E.P. review: pussyfooting is the opiate of the masses

EP cover of No Pussyfooting

Track Listing
1. Pretty Little Killer
2. Morning Wood Chorus
3. Love & Rockets
4. Fashion Hole

No Pussyfooting’s newest E.P. was released on a bright yellow cassette tape. The cover consists of a black-and-white side profile of the band bordered by bright red, and the statement “Pussyfooting is the Opiate of the Masses” emblazoned in yellow. Seems like a formidable statement for a four-song E.P. However, their efforts on this short album are just as provocative, and interesting, as the statement listed above.

The E.P. opens with a murder ballad that breaks right into a bluesy-garage-like guitar riff that battles alongside the saxophone for domination of the track. The lyrics are splattered with imagery of a blood-curdled, angry wife shooting up prosecutors, judges, and the like – a bit reminiscent of the black comedy crime film, Natural Born Killers (1994).

Neither guitar nor sax takes over, and in the end, both team up to help the pretty little killer complete her killing spree. With lyrics like “[s]he’s the woman that I love” from the vocalist, and the almost rockabilly-like beating of the drums, you feel like you are right there, taking every shot and stepping over each body.

The second track has a humorous title, “Morning Wood Chorus”, but is entirely serious otherwise. It is a love ballad. The saxophone plays resonating low tones until a solo break around the 1:20 mark. The lyrics, “[a]in’t nothing wrong with a short time”, makes this slow, thumping piece almost emotional.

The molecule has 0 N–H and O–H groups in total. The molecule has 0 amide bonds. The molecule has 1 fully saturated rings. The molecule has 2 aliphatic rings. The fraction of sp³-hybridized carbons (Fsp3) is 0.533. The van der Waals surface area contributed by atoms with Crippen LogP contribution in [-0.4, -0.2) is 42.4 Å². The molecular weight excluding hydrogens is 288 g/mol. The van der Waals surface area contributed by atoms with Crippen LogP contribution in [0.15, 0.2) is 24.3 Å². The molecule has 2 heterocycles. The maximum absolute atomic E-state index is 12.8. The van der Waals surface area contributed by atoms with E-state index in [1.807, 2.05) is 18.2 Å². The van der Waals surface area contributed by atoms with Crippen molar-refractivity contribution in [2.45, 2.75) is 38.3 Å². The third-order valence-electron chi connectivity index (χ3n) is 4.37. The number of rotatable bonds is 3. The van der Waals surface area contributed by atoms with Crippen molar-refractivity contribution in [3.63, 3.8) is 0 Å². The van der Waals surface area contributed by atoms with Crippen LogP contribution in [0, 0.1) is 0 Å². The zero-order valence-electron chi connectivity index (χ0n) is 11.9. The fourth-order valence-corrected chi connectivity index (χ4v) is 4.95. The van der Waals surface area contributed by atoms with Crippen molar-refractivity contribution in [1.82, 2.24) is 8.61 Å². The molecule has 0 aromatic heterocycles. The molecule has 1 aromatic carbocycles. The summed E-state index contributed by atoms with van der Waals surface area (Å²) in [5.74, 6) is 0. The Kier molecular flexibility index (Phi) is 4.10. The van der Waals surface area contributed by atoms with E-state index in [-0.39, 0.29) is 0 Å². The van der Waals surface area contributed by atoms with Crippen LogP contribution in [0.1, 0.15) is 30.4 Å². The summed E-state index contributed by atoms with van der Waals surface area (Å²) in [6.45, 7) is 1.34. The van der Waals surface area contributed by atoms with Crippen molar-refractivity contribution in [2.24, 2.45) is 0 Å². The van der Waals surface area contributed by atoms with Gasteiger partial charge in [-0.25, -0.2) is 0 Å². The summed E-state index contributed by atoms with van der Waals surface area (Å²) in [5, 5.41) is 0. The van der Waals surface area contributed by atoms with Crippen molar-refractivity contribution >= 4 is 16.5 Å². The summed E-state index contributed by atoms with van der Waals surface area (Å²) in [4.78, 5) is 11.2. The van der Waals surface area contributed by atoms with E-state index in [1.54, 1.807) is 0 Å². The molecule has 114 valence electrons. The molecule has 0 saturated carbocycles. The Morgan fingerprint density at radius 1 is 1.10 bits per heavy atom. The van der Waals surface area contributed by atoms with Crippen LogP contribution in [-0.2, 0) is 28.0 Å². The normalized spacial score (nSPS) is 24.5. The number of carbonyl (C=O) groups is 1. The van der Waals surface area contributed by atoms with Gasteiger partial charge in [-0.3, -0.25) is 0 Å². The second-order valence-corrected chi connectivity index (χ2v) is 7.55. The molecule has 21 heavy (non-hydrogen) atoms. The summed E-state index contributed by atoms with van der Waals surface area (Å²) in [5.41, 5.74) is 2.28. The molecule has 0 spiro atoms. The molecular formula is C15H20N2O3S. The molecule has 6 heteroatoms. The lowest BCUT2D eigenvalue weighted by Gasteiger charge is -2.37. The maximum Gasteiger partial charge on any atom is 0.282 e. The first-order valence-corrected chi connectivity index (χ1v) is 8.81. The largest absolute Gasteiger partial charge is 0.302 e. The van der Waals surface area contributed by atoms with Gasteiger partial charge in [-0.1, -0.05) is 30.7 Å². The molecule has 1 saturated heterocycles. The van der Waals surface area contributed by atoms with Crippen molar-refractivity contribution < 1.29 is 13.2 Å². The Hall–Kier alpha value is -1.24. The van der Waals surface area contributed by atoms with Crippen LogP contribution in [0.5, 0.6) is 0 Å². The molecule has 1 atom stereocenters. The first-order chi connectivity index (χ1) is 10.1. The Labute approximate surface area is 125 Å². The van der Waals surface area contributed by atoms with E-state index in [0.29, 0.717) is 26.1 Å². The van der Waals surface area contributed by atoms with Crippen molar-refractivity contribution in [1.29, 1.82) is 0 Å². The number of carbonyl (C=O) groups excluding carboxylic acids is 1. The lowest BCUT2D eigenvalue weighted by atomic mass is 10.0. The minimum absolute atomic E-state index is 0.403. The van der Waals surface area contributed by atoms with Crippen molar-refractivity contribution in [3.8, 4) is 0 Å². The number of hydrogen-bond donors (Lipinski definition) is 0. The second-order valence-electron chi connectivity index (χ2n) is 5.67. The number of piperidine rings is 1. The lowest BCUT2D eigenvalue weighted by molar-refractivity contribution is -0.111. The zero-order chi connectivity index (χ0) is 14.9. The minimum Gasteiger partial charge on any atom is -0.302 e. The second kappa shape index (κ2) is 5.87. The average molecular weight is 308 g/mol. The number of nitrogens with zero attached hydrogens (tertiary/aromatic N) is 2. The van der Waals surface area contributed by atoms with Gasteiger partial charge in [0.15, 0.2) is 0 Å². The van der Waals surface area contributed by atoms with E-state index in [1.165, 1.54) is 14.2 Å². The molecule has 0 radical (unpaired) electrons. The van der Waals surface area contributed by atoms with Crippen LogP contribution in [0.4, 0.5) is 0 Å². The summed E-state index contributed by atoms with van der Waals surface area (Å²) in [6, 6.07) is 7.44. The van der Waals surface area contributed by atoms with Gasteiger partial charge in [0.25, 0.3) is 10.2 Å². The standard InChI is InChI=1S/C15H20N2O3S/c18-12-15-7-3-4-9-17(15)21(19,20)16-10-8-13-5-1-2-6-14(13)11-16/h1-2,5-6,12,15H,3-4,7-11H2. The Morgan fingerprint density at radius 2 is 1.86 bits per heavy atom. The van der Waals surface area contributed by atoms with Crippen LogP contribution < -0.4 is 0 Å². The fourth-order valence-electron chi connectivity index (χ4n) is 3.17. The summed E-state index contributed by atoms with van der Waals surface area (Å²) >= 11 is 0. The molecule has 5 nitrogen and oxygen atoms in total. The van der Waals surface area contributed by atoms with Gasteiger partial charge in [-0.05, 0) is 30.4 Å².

It seems to be a parting song, whether for a woman, a city, or an idea. This song, perhaps the calmest on the album, is also the most emotional.

“Love & Rockets” takes off somewhere around where “Pretty Little Killer” leaves off. With a quick intro of some grunge-style guitar, the horn soon interrupts. The fast rhythms mere, and the vocals soon follow. It is a quirky little song that questions love and its intentions, and does so by asking questions laden with humour and sarcasm:

“If I blast off into space with my rocket ship humming, would you look up into the sky, would you shed a tear?” Before you even realize, however, the song is over. It is a quick little ditty, which moves like a locomotive, and is driven by love, confusion, and one dirty saxophone.

Finally, the last song on the album, “Fashion Hole”, begins with some electronic vibes. This song, with its sci-fi background synthesizers and its groovy and slender pace, is the fastest of the bunch.

The song is driven by the synthesizer, but then the sax breaks back in around the 1:30 mark, and it is a duel between the two coolest instruments that the band plays.

Lyrics like “[b]e a fashion victim… These leather boots, why don’t you like ‘em, for all the strung-out boys and girls” seem to criticize the idea of fashion and its role in deviating cultures (Punk, Grunge, etc.), but that is just my idea and I may be talking out of my ass.

All in all, No Pussyfooting’s E.P. is one of the most full-sounding 4-songers around, and succeeds in employing a diverse sound, almost like a sped-up, angry version of The Burning Hell. Goddamn, does it sound great.
Listen to No Pussyfooting on: nopussyfooting.ca

About Tyler Majer 70 Articles
Tyler works out of Peterborough, Ontario, and reluctantly attends Trent University. He loathes deeply, while drinking often. The cigarettes will soon consume his life. Read his poetry while you still can at https://aforeword.com/tag/tyler-majer/ while reading his journalistic work at this very site. I would say that he would be appreciative, but that may not be the truth.